Summer drags on—with no hope of release from the horror of life in Gilead, the passage of time is unbearable. During a shopping trip one day, Ofglen and Offred find two new bodies on the Wall. One is a Catholic, and another is marked with J, which the women do not understand. If he were Jewish, he would be marked with a yellow star. Ofglen tells Offred that subversives in Gilead use “mayday” as a password, but she warns Offred not to use it often. If she is caught and tortured, she should not know names of other subversives.

Section 33 Edit

Ofglen and Offred attend a “Prayvaganza” with the other women of their district, held in what used to be a university building, where the Handmaids kneel in a section cordoned off by ropes. Janine walks in with a new Wife, and Ofglen whispers that Janine’s baby was deformed, a “shredder” after all. She adds that Janine slept with a doctor to get pregnant.

Section 34 Edit

After the Prayvaganza, Ofglen whispers that the subversives know she sees the Commander in private. She urges Offred to find out everything she can.

Section 41 Edit

Ofglen pressures Offred to break into the Commander’s office. She wants Offred to find out what he really does, what responsibilities he has. But Offred now tunes out Ofglen and spends her time thinking about Nick.

Section 43 Edit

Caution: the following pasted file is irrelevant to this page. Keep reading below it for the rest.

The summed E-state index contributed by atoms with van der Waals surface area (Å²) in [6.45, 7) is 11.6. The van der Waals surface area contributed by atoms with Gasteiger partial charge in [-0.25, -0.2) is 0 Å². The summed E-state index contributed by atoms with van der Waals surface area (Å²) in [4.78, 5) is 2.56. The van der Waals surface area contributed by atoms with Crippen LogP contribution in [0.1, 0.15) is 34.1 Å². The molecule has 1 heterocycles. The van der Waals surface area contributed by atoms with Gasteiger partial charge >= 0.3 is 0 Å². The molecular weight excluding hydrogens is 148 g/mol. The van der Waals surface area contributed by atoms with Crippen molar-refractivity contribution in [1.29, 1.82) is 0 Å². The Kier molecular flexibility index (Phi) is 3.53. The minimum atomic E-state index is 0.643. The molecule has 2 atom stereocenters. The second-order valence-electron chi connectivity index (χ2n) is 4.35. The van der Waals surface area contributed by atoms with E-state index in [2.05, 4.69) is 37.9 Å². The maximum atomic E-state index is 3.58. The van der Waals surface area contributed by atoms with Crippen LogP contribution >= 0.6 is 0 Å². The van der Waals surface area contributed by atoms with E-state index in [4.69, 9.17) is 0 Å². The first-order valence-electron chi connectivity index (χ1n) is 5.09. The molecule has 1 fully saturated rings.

At a Particicution, two Guardians drag a third Guardian to the front. He looks drunk or drugged. Aunt Lydia announces that he and another Guardian have been convicted of rape, and that one of the two Handmaids involved was pregnant and lost the baby in the attack. Aunt Lydia blows a whistle, and the Handmaids close in on the man, kicking and beating him to a bloody pulp. Ofglen dashes in first and kicks his head several times. Afterward, disgusted with her friend, Offred asks Ofglen why she did it. Ofglen whispers that the supposed rapist was part of the underground rebellion, and she wanted to put him out of his misery quickly.

Section 44 Edit

Soon after the Salvaging, Offred goes out for a shopping trip, comforted by the ordinariness of the routine. To her dismay, the Handmaid who meets her is not Ofglen. When Offred asks her where Ofglen went, the woman replies, “I am Ofglen.” As they part, the new Ofglen suddenly whispers that the old Ofglen hanged herself when she saw the van coming to arrest her. “’It was better,’” she says, and then walks quickly away.






References Edit

  1. IV Waiting Room, Section 8